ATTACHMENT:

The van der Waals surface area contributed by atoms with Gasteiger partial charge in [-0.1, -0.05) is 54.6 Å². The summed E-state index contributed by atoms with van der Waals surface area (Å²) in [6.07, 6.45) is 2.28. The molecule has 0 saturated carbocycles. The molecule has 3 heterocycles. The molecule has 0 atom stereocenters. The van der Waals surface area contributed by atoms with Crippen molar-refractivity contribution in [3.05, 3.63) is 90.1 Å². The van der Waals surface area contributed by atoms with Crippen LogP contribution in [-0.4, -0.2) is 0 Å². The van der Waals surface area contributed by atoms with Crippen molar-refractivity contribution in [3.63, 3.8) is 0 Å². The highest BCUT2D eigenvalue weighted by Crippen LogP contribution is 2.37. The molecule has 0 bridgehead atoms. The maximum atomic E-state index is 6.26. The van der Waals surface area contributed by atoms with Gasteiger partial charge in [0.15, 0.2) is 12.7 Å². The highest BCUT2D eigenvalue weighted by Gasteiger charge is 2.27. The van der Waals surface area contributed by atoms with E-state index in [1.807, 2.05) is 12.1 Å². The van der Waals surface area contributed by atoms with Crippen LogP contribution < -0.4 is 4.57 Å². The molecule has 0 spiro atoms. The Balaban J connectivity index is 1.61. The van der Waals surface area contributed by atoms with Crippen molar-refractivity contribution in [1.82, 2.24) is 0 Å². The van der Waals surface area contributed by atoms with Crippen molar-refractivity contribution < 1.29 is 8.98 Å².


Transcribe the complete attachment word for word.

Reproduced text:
The van der Waals surface area contributed by atoms with Gasteiger partial charge in [-0.1, -0.05) is 54.6 Å². The summed E-state index contributed by atoms with van der Waals surface area (Å²) in [6.07, 6.45) is 2.28. The molecule has 0 saturated carbocycles. The molecule has 3 heterocycles. The molecule has 0 atom stereocenters. The van der Waals surface area contributed by atoms with Crippen molar-refractivity contribution in [3.05, 3.63) is 90.1 Å². The van der Waals surface area contributed by atoms with Crippen LogP contribution in [-0.4, -0.2) is 0 Å². The van der Waals surface area contributed by atoms with Crippen molar-refractivity contribution in [3.63, 3.8) is 0 Å². The highest BCUT2D eigenvalue weighted by Crippen LogP contribution is 2.37. The molecule has 0 bridgehead atoms. The maximum atomic E-state index is 6.26. The van der Waals surface area contributed by atoms with Gasteiger partial charge in [0.15, 0.2) is 12.7 Å². The highest BCUT2D eigenvalue weighted by Gasteiger charge is 2.27. The van der Waals surface area contributed by atoms with E-state index in [1.807, 2.05) is 12.1 Å². The van der Waals surface area contributed by atoms with Crippen LogP contribution < -0.4 is 4.57 Å². The molecule has 0 spiro atoms. The Balaban J connectivity index is 1.61. The van der Waals surface area contributed by atoms with Crippen molar-refractivity contribution in [1.82, 2.24) is 0 Å². The van der Waals surface area contributed by atoms with Crippen molar-refractivity contribution < 1.29 is 8.98 Å².